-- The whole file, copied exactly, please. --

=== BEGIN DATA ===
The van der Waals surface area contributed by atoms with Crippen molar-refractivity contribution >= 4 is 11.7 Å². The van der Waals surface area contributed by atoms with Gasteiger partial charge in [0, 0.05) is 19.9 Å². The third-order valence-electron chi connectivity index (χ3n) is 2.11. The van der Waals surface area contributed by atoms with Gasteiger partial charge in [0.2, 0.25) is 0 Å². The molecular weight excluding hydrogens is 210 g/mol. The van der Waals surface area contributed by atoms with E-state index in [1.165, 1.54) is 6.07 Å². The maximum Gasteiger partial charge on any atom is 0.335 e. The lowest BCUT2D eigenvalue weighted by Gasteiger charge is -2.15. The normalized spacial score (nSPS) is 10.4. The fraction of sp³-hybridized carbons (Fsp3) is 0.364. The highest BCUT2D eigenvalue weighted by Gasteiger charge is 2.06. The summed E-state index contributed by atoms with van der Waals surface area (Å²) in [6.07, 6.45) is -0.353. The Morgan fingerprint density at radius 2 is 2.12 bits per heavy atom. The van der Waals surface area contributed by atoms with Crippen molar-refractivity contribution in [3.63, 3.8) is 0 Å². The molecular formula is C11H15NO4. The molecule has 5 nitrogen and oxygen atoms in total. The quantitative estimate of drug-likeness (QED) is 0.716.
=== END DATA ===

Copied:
The van der Waals surface area contributed by atoms with Crippen molar-refractivity contribution >= 4 is 11.7 Å². The van der Waals surface area contributed by atoms with Gasteiger partial charge in [0, 0.05) is 19.9 Å². The third-order valence-electron chi connectivity index (χ3n) is 2.11. The van der Waals surface area contributed by atoms with Gasteiger partial charge in [0.2, 0.25) is 0 Å². The molecular weight excluding hydrogens is 210 g/mol. The van der Waals surface area contributed by atoms with E-state index in [1.165, 1.54) is 6.07 Å². The maximum Gasteiger partial charge on any atom is 0.335 e. The lowest BCUT2D eigenvalue weighted by Gasteiger charge is -2.15. The normalized spacial score (nSPS) is 10.4. The fraction of sp³-hybridized carbons (Fsp3) is 0.364. The highest BCUT2D eigenvalue weighted by Gasteiger charge is 2.06. The summed E-state index contributed by atoms with van der Waals surface area (Å²) in [6.07, 6.45) is -0.353. The Morgan fingerprint density at radius 2 is 2.12 bits per heavy atom. The van der Waals surface area contributed by atoms with Crippen molar-refractivity contribution in [3.63, 3.8) is 0 Å². The molecular formula is C11H15NO4. The molecule has 5 nitrogen and oxygen atoms in total. The quantitative estimate of drug-likeness (QED) is 0.716.